Yet challenges arrive for those propositions that do gain traction and begin to scale. One of those being the difficulties in navigating the myriad of regulatory environments for those operating across borders. In particular, Eric Barbier, CEO of TransferTo, identified the lack of technical and compliance standards as especially problematic, particularly for those such as NGOs that are making a wide range of international bulk disbursements.
Delivering Services to Consumers
Michael Solomon of BlackBerry’s BBM provided a compelling case for the role of messaging apps as ecosystem platforms. An inherent advantage is that users have already been conditioned for sending private messages on the platform, and therefore already have a good deal of trust in the service. This positions it well for commerce and payments, with BBM offering targeted ads for in-app purchases that are linked to cards and carrier billing.
Gerald Rasugu, GSMA Mobile Money Market Engagement Director, MEA added that there is still much more room for collaboration and interoperability to reach larger common objectives of delivering more services to consumers, while reducing costs for banks and business, resulting in greater broadband adoption and profitability for service providers. To this point, Alban Luherne provided examples of how Orange Money is supplementing bank distribution channels and government payments across multiple markets, including a growing service in cross-border remittances from France. Daniel Waldron of CGAP’s Digital Finance & Energy group showed the potential for synergies between off-grid electric companies and banks for the financing and deployment of distributed power, while opening the door to and then leveraging those credits for further goods such as home appliances.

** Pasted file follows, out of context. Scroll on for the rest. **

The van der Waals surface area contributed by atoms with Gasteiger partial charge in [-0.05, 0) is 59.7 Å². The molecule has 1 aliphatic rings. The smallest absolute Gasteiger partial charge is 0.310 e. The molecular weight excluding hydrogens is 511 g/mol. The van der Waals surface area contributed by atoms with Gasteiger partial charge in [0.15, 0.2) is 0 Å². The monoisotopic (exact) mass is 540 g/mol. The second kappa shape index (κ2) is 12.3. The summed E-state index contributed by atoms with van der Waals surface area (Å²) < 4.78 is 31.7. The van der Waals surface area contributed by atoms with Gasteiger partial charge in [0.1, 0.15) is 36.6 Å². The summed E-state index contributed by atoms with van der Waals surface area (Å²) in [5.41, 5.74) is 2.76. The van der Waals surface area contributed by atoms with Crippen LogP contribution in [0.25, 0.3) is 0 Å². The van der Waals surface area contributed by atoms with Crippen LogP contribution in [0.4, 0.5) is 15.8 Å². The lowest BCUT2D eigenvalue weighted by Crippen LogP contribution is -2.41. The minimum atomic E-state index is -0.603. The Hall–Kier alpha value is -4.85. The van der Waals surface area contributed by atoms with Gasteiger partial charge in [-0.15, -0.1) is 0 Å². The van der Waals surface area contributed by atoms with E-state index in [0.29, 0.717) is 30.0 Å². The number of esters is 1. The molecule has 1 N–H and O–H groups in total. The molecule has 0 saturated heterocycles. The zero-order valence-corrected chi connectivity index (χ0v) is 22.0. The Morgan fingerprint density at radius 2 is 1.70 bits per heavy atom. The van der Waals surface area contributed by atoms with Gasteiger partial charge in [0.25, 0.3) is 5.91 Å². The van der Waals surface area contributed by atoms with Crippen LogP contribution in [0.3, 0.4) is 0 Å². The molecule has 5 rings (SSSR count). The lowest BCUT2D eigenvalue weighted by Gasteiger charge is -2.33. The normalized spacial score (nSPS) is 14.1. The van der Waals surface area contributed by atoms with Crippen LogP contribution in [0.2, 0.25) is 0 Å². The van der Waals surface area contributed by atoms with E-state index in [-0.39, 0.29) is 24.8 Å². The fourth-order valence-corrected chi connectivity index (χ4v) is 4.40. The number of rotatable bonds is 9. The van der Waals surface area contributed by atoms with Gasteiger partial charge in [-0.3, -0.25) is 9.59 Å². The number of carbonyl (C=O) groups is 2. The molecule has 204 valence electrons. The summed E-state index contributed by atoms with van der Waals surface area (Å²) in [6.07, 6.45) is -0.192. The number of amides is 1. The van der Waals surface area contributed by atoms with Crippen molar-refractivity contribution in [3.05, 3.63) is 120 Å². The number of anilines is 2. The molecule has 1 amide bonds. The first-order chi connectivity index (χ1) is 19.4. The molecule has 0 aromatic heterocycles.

Enter Financial Education
Building on the theme of increasing DFC momentum, the Chief MFS Officer of Tiaxa, Aiaze Mitha, showed how the company is moving mobile money well beyond the one-off use cases, which result in half of registered accounts being inactive. One key is making it a better place to store value rather than just digitizing payments, which comes at the very end of the value chain, with one of Tiaxa’s initiatives to support this being nano-loans to the unbanked. And while the financial education can be a long process, Tiaxa have found that the efforts pay off as customers increasingly value the service, become more comfortable borrowing larger amounts, and actually end up repaying loans faster than required.
The importance of financial education was echoed by Zviko Mudimu, Managing Director of Operation Hope, with one problem being that existing programs tend to be overly focused on traditional banking, a channel that may not be the first stop, and often they need to focus more on other options for the un- and under-banked. Visa’s Natalie Baatjies, Senior Director of Financial Inclusion CEMEA, says making those traditional channels more relevant involves innovation focusing more on new business models that banks can utilize before moving on to specific products.